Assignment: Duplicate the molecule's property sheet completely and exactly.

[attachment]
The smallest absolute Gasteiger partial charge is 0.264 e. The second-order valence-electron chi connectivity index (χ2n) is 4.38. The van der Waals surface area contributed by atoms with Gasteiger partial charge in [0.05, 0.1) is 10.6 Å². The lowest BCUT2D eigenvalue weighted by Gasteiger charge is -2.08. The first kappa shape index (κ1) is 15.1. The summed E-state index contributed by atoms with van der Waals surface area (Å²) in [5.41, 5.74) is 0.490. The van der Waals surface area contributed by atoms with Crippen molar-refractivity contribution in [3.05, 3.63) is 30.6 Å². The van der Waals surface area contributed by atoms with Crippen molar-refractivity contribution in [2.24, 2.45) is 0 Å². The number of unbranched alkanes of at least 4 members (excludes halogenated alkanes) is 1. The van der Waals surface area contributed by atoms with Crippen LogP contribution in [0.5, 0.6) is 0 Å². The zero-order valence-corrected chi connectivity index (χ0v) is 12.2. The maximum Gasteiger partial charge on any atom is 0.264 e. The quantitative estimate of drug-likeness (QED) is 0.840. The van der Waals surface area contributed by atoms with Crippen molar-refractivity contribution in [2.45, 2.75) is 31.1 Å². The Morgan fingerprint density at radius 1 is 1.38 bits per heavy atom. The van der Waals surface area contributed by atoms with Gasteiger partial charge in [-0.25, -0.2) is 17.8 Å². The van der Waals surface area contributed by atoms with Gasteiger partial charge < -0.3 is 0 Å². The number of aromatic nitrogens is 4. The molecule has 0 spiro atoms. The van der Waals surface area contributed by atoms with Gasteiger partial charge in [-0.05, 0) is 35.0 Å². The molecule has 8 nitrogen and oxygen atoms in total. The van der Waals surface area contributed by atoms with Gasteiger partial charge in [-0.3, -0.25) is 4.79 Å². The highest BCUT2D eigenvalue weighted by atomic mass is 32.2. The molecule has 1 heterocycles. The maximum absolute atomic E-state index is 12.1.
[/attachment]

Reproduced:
The smallest absolute Gasteiger partial charge is 0.264 e. The second-order valence-electron chi connectivity index (χ2n) is 4.38. The van der Waals surface area contributed by atoms with Gasteiger partial charge in [0.05, 0.1) is 10.6 Å². The lowest BCUT2D eigenvalue weighted by Gasteiger charge is -2.08. The first kappa shape index (κ1) is 15.1. The summed E-state index contributed by atoms with van der Waals surface area (Å²) in [5.41, 5.74) is 0.490. The van der Waals surface area contributed by atoms with Crippen molar-refractivity contribution in [3.05, 3.63) is 30.6 Å². The van der Waals surface area contributed by atoms with Crippen molar-refractivity contribution in [2.24, 2.45) is 0 Å². The number of unbranched alkanes of at least 4 members (excludes halogenated alkanes) is 1. The van der Waals surface area contributed by atoms with Crippen LogP contribution in [0.5, 0.6) is 0 Å². The zero-order valence-corrected chi connectivity index (χ0v) is 12.2. The maximum Gasteiger partial charge on any atom is 0.264 e. The quantitative estimate of drug-likeness (QED) is 0.840. The van der Waals surface area contributed by atoms with Crippen molar-refractivity contribution in [2.45, 2.75) is 31.1 Å². The Morgan fingerprint density at radius 1 is 1.38 bits per heavy atom. The van der Waals surface area contributed by atoms with Gasteiger partial charge in [-0.25, -0.2) is 17.8 Å². The van der Waals surface area contributed by atoms with Gasteiger partial charge < -0.3 is 0 Å². The number of aromatic nitrogens is 4. The molecule has 0 spiro atoms. The van der Waals surface area contributed by atoms with Gasteiger partial charge in [-0.05, 0) is 35.0 Å². The molecule has 8 nitrogen and oxygen atoms in total. The van der Waals surface area contributed by atoms with Gasteiger partial charge in [-0.3, -0.25) is 4.79 Å². The highest BCUT2D eigenvalue weighted by atomic mass is 32.2. The molecule has 1 heterocycles. The maximum absolute atomic E-state index is 12.1.